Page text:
Originally published October 7 2014
If Ebola only spreads via direct contact, how did the nurse in Spain get infected while wearing protective gear?
by Mike Adams, the Health Ranger, NaturalNews Editor
(NaturalNews) Health authorities in Spain have confirmed that a member of a medical team working in a modern hospital somehow managed to contract Ebola from a patient she was treating. As Associated Press reports: 
Spanish authorities said they were investigating how the nurse became infected at a hospital with modern health care facilities and special equipment for handling cases of deadly viruses.
"...Staff at the Carlos III hospital where she worked claimed the protective suits they were given were not good enough," reports the Daily Mail. 
"Unnamed sources told Spanish daily El Pais the suits did not meet World Health Organisation standards. They said the suits they were issued with were permeable and lacked breathing apparatus."
Modern health care facilities didn't protect this nurse from EbolaIt is apparent from the reporting of this incident that:
• The nurse was wearing medical isolation gear, and she knew she was treating an Ebola patient.
• She had access to all the advantages of "modern health care facilities."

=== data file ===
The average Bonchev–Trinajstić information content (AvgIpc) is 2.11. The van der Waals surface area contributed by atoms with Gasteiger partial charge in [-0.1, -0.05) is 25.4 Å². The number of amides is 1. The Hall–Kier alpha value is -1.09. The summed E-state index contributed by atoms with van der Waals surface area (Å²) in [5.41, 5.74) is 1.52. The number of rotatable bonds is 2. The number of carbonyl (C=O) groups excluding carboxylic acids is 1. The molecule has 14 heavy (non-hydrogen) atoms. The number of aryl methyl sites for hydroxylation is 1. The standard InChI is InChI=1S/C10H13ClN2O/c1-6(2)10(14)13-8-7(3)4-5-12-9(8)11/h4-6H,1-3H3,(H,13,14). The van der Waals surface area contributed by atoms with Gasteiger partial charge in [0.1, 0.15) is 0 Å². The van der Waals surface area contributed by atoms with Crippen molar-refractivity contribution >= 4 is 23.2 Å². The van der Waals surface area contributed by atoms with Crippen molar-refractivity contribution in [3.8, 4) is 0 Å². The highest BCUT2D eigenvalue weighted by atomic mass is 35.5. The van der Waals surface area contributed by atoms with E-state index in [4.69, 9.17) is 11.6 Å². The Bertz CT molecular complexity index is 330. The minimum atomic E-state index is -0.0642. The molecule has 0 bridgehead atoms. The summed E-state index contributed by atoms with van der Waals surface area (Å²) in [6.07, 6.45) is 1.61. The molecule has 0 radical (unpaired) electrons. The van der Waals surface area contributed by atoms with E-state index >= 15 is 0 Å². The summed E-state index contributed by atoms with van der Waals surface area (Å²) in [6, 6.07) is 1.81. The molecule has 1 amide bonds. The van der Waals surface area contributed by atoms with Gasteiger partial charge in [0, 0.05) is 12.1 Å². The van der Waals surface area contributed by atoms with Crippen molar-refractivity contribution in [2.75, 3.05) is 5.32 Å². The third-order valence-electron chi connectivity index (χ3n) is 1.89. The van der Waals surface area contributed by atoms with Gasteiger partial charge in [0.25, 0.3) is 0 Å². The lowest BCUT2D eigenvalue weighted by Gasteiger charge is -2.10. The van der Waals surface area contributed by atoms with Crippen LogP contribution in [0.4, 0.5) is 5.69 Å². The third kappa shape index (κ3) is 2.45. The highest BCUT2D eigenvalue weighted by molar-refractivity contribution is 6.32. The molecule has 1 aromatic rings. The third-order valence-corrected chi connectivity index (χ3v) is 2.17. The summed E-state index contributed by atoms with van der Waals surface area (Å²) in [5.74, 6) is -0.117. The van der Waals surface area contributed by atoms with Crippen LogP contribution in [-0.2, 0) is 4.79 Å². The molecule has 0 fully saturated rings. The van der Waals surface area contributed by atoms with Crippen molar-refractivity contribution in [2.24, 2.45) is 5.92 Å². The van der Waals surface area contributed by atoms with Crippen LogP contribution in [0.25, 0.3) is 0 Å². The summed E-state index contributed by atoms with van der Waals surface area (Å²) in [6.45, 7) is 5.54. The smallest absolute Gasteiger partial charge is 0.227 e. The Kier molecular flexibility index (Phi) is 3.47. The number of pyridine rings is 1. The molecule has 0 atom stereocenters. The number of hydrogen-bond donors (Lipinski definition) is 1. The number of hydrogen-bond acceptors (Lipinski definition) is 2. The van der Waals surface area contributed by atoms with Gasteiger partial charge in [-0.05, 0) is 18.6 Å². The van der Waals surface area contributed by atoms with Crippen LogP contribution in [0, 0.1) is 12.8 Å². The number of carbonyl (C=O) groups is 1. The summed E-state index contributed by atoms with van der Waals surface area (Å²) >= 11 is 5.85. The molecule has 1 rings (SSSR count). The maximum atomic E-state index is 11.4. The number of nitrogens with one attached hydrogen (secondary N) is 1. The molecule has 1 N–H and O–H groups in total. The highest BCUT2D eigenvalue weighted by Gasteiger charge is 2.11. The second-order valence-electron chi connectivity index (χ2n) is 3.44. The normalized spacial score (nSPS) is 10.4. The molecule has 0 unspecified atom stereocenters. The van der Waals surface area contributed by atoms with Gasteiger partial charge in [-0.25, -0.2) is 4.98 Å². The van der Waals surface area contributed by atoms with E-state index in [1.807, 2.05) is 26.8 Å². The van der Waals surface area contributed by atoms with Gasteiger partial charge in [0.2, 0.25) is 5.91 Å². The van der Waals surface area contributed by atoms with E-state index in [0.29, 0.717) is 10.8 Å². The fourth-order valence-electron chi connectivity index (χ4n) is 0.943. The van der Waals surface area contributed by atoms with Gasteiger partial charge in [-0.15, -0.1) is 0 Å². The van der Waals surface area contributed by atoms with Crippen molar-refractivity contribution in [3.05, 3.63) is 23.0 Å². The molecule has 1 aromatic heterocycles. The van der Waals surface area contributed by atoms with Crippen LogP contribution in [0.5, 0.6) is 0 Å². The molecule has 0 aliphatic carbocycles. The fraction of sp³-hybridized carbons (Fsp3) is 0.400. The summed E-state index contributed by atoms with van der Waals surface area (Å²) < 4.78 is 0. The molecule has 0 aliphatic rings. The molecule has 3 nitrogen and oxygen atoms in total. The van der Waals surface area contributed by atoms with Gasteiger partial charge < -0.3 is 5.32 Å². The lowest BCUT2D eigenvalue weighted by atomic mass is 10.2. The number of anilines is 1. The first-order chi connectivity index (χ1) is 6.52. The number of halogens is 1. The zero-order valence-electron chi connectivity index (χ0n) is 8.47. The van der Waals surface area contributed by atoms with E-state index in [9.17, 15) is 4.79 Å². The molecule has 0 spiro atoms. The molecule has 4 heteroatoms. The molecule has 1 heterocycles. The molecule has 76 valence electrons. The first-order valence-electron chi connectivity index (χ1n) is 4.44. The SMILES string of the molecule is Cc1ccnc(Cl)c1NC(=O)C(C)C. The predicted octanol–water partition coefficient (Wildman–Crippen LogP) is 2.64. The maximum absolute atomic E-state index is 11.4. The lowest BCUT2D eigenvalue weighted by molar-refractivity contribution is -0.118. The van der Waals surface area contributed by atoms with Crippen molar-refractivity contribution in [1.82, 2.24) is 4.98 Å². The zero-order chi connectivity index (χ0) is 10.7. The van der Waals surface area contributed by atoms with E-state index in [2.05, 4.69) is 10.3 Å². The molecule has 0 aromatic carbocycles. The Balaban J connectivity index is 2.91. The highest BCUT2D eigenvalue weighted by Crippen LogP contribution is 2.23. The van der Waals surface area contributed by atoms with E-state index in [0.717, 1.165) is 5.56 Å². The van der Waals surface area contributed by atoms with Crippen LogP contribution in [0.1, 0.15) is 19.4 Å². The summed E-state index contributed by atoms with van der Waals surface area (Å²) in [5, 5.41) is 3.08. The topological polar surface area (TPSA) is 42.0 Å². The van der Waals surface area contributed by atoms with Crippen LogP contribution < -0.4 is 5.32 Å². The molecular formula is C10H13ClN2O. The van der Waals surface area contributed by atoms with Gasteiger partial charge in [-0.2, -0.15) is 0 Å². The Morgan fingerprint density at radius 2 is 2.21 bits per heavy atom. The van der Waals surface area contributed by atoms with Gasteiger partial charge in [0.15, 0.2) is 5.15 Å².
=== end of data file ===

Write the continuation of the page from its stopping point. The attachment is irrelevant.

• She was fully versed in infectious disease safety protocols and practices.
And yet, despite all these advantages, this nurse still got infected by a virus that the CDC insists can only be transmitted via "direct contact."
Medical staff infected when removing protective gear?As the Daily Mail reports, Dr. Ben Neuman, Lecturer in Virology at the University of Reading, has theorized that the nurse in Spain may have been infected by coming into contact while removing her protective gear:
Nurses face a problem in that a person who is sick with Ebola can make quite a lot of highly infectious waste, as the patient loses fluid through diarrhoea and vomiting.
Those bodily fluids can contain millions of Ebola viruses, and it only takes one to transfer the infection. The protective suits that Ebola workers wear provide excellent protection, but there is a danger when it is time to take the suit off. It is also possible that a tiny amount of Ebola-containing liquid splashed on the protective garments, and then was transferred to her skin while removing the protective clothing.
What Dr. Neuman is describing, of course, is infection via INDIRECT contact -- a scenario that the U.S. Centers for Disease Control continues to claim is impossible.
CDC director Tom Frieden continues to publicly claim that Ebola can only be contracted from "direct contact." This false claim is one of the five biggest lies about Ebola that the U.S. government continues to spread.
The danger in this lie is that it encourages Ebola to spread more rapidly because citizens and front line health care workers are failing to take appropriate steps to protect themselves from acquiring the virus. If the CDC really wanted to halt Ebola in America, it would be demanding that all health care workers wear full face respirators when coming anywhere near an Ebola patient. But instead, we get the mantra of denial: "Ebola can only spread through direct contact."
Tell that to the nurse in Spain.
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